• Trachoma caused by Chlamydia trachomatis , although the infectious agent is not always eliminated, as judged by immunofluorescence.
  • Inclusion conjunctivitis caused by Chlamydia trachomatis .
  • Uncomplicated urethral, endocervical, or rectal infections in adults caused by Chlamydia trachomatis .
  • Nongonococcal urethritis caused by Ureaplasma urealyticum .
  • Relapsing fever due to Borrelia recurrentis .

Doxycycline is also indicated for the treatment of infections caused by the following gram-negative microorganisms:

  •   Chancroid caused by Haemophilus ducreyi .
  •   Plague due to Yersinia pestis .
  •   Tularemia due to Francisella tularensis .
  •   Cholera caused by Vibrio cholerae .
  •   Campylobacter fetus infections caused by Campylobacter fetus .
  •   Brucellosis due to Brucella species (in conjunction with streptomycin).
  •   Bartonellosis due to Bartonella bacilliformis .
  •   Granuloma inguinale caused by Klebsiella granulomatis .

Because many strains of the following groups of microorganisms have been shown to be resistant to doxycycline, culture and susceptibility testing are recommended.

Doxycycline is indicated for treatment of infections caused by the following gram-negative bacteria, when bacteriologic testing indicates appropriate susceptibility to the drug:

  • Escherichia coli.
  • Enterobacter aerogenes.
  • Shigella species.
  • Acinetobacter species.
  • Respiratory tract infections caused by Haemophilus influenzae.
  • Respiratory tract and urinary tract infections caused by Klebsiella species.

Doxycycline is indicated for treatment of infections caused by the following gram-positive microorganisms when bacteriologic testing indicates appropriate susceptibility to the drug:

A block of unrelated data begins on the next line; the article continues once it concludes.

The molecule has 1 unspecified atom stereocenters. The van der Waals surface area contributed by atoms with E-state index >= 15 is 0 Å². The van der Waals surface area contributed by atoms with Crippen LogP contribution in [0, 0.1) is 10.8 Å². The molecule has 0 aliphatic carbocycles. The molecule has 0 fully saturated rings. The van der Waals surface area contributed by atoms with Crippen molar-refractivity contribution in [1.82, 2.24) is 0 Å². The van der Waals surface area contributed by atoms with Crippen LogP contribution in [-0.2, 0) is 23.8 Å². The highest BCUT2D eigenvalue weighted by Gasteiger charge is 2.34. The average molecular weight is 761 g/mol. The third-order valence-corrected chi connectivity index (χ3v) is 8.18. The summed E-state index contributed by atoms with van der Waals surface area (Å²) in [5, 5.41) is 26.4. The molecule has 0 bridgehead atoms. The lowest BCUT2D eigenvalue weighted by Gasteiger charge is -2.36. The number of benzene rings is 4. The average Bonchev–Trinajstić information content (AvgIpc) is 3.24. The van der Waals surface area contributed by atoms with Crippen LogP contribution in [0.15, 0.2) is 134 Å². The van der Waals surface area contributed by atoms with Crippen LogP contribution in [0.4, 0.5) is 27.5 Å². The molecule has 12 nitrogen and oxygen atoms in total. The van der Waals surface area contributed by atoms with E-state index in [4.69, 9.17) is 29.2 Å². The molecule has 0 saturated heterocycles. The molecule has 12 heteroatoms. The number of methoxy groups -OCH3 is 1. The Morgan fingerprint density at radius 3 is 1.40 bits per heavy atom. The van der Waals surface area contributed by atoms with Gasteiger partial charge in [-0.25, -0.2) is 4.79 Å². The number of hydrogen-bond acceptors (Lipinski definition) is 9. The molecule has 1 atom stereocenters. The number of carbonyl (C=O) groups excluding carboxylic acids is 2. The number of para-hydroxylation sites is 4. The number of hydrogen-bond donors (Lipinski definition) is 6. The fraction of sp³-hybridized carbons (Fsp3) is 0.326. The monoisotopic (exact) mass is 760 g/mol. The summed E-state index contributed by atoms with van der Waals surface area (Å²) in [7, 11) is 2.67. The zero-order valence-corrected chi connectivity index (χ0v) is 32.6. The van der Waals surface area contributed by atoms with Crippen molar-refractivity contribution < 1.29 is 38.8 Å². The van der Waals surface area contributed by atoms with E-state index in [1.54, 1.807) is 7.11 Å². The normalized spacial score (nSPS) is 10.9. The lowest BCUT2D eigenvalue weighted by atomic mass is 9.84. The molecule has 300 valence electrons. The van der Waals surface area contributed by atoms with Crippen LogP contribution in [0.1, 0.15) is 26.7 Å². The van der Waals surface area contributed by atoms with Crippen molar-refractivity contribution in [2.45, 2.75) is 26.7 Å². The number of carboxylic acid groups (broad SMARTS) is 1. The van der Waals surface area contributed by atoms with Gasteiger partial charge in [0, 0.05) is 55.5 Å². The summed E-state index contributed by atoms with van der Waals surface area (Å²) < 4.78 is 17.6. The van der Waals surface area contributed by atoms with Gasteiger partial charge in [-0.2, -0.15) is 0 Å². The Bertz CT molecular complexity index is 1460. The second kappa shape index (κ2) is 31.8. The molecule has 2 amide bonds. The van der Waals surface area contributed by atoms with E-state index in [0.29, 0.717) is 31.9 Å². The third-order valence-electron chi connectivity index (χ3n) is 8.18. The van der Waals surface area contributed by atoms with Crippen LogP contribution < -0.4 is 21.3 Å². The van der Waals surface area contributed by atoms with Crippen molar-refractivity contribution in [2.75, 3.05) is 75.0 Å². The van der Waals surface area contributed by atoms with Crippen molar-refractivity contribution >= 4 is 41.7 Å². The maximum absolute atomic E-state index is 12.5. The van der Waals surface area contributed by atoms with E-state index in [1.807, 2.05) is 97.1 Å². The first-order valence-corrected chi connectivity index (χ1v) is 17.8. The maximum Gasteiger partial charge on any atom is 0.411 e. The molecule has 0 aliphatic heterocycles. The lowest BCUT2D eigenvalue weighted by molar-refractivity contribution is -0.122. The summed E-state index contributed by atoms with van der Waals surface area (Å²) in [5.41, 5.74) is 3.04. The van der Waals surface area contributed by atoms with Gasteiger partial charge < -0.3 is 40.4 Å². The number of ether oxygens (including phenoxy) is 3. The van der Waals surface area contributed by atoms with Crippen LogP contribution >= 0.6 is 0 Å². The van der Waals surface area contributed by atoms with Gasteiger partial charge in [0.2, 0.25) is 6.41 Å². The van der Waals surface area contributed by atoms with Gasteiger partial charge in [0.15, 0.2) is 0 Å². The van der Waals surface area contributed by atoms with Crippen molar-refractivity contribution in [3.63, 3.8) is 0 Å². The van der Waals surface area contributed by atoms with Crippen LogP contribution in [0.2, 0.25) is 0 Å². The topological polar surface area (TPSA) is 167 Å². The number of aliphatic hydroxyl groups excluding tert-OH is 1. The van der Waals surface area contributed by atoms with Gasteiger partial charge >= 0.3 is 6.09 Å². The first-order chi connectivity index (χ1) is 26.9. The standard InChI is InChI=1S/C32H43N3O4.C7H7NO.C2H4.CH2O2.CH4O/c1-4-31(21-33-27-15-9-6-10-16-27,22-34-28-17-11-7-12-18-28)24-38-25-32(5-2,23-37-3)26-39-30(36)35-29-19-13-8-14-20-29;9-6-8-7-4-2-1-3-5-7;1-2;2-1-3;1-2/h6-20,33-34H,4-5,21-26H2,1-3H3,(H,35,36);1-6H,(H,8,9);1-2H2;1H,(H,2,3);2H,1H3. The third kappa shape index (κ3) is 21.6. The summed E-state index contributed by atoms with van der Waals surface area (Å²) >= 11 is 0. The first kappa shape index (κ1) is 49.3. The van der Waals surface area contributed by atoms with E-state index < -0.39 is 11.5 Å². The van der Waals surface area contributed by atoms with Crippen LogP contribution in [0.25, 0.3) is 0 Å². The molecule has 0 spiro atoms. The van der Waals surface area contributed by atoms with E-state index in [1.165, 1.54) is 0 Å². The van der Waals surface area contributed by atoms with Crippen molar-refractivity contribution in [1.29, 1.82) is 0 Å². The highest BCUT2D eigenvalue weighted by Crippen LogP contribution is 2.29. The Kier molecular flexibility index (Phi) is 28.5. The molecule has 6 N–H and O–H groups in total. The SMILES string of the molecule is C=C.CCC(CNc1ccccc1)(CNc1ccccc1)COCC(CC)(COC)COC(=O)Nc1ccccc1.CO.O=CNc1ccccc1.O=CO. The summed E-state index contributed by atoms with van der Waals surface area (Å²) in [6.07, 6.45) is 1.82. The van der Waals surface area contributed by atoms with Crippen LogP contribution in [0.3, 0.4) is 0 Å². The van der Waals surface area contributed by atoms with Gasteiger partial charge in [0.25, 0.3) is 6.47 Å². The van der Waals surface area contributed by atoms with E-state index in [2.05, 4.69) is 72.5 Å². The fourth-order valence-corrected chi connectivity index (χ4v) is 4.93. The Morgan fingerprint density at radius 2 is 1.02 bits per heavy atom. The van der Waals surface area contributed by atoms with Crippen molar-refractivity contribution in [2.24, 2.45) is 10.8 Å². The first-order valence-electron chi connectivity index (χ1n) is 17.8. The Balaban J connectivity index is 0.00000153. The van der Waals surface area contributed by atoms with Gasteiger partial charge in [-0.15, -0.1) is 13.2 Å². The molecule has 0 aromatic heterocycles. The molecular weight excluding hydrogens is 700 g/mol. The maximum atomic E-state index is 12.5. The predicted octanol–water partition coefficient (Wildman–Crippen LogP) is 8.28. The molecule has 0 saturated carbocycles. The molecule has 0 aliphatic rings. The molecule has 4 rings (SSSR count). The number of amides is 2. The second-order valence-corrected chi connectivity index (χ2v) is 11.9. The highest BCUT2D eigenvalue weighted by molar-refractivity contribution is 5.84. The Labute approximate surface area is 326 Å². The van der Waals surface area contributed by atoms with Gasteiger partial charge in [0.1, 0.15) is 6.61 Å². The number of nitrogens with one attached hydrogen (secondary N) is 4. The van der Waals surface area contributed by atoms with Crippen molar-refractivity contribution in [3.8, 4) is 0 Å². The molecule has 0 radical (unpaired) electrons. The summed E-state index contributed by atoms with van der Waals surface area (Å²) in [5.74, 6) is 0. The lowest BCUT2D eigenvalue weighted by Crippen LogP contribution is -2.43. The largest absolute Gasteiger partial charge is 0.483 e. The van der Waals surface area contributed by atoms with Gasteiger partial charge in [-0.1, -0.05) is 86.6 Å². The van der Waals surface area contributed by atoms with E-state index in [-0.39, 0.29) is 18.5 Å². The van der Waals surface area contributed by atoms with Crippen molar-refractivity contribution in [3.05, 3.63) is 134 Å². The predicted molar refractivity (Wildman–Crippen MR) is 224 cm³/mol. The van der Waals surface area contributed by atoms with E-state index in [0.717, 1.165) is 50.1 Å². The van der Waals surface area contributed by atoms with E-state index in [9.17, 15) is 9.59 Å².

• Upper respiratory infections caused by Streptococcus pneumoniae .
  • Anthrax due to Bacillus anthracis , including inhalational anthrax (post-exposure): to reduce the incidence or progression of disease following exposure to aerosolized Bacillus anthracis .

When penicillin is contraindicated, doxycycline is an alternative drug in the treatment of the following infections:

  • Uncomplicated gonorrhea caused by Neisseria gonorrhoeae .
  • Syphilis caused by Treponema pallidum .
  • Yaws caused by Treponema pallidum subspecies pertenue .
  • Listeriosis due to Listeria monocytogenes .
  • Vincent's infection caused by Fusobacterium fusiforme .
  • Actinomycosis caused by Actinomyces israelii .
  • Infections caused by Clostridium species .

In acute intestinal amebiasis, doxycycline may be a useful adjunct to amebicides.

In severe acne, doxycycline may be useful adjunctive therapy.

Prophylaxis:

Doxycycline is indicated for the prophylaxis of malaria due to Plasmodium falciparum in short-term travelers (< 4 months) to areas with chloroquine and/or pyrimethamine-sulfadoxine resistant strains. (See DOSAGE AND ADMINISTRATION section and Information for Patients subsection of the PRECAUTIONS section.)

Contraindications

This drug is contraindicated in persons who have shown hypersensitivity to any of the tetracyclines.

Warnings

The use of drugs of the tetracycline class during tooth development (last half of pregnancy, infancy and childhood to the age of 8 years) may cause permanent discoloration of the teeth (yellow-gray-brown).This adverse reaction is more common during long-term use of the drugs, but it has been observed following repeated short-term courses. Enamel hypoplasia has also been reported. Use doxycycline in pediatric patients 8 years of age or less only when the potential benefits are expected to outweigh the risks in severe or life-threatening conditions (e.g., anthrax, Rocky Mountain spotted fever), particularly when there are no alternative therapies.

Clostridium difficile associated diarrhea (CDAD) has been reported with use of nearly all antibacterial agents, including doxycycline, and may range in severity from mild diarrhea to fatal colitis. Treatment with antibacterial agents alters the normal flora of the colon leading to overgrowth of C. difficile.